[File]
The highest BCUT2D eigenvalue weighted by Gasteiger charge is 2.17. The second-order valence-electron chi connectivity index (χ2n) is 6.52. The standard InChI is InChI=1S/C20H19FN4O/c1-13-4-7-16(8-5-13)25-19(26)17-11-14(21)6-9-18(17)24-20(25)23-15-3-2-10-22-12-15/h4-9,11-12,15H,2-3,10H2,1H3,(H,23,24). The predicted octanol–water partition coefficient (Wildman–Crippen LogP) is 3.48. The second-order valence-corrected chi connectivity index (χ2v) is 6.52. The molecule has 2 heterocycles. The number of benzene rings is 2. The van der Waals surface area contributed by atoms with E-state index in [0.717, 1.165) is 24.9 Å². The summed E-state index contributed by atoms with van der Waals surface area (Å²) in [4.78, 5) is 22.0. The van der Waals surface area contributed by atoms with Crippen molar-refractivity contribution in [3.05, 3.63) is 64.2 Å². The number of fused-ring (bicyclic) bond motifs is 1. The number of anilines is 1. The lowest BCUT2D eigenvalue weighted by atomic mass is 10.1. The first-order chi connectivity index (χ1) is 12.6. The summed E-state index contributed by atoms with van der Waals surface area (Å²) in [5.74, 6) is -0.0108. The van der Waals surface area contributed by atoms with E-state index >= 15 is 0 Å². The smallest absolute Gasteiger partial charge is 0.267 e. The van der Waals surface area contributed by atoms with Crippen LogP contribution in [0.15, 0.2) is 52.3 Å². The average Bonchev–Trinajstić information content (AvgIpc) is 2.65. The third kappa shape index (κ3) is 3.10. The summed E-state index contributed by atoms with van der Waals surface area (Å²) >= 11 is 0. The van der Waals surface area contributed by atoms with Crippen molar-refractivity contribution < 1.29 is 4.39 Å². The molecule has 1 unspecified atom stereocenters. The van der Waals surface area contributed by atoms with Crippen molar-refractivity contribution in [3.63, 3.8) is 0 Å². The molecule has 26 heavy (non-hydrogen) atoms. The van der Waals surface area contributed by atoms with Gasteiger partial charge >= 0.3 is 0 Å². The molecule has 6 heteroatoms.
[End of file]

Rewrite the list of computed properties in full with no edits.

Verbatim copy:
The highest BCUT2D eigenvalue weighted by Gasteiger charge is 2.17. The second-order valence-electron chi connectivity index (χ2n) is 6.52. The standard InChI is InChI=1S/C20H19FN4O/c1-13-4-7-16(8-5-13)25-19(26)17-11-14(21)6-9-18(17)24-20(25)23-15-3-2-10-22-12-15/h4-9,11-12,15H,2-3,10H2,1H3,(H,23,24). The predicted octanol–water partition coefficient (Wildman–Crippen LogP) is 3.48. The second-order valence-corrected chi connectivity index (χ2v) is 6.52. The molecule has 2 heterocycles. The number of benzene rings is 2. The van der Waals surface area contributed by atoms with E-state index in [0.717, 1.165) is 24.9 Å². The summed E-state index contributed by atoms with van der Waals surface area (Å²) in [4.78, 5) is 22.0. The van der Waals surface area contributed by atoms with Crippen molar-refractivity contribution in [3.05, 3.63) is 64.2 Å². The number of fused-ring (bicyclic) bond motifs is 1. The number of anilines is 1. The lowest BCUT2D eigenvalue weighted by atomic mass is 10.1. The first-order chi connectivity index (χ1) is 12.6. The summed E-state index contributed by atoms with van der Waals surface area (Å²) in [5.74, 6) is -0.0108. The van der Waals surface area contributed by atoms with E-state index >= 15 is 0 Å². The smallest absolute Gasteiger partial charge is 0.267 e. The van der Waals surface area contributed by atoms with Crippen LogP contribution in [0.15, 0.2) is 52.3 Å². The average Bonchev–Trinajstić information content (AvgIpc) is 2.65. The third kappa shape index (κ3) is 3.10. The summed E-state index contributed by atoms with van der Waals surface area (Å²) >= 11 is 0. The van der Waals surface area contributed by atoms with Crippen molar-refractivity contribution < 1.29 is 4.39 Å². The molecule has 1 unspecified atom stereocenters. The van der Waals surface area contributed by atoms with Crippen molar-refractivity contribution in [3.63, 3.8) is 0 Å². The molecule has 26 heavy (non-hydrogen) atoms. The van der Waals surface area contributed by atoms with Gasteiger partial charge >= 0.3 is 0 Å². The molecule has 6 heteroatoms.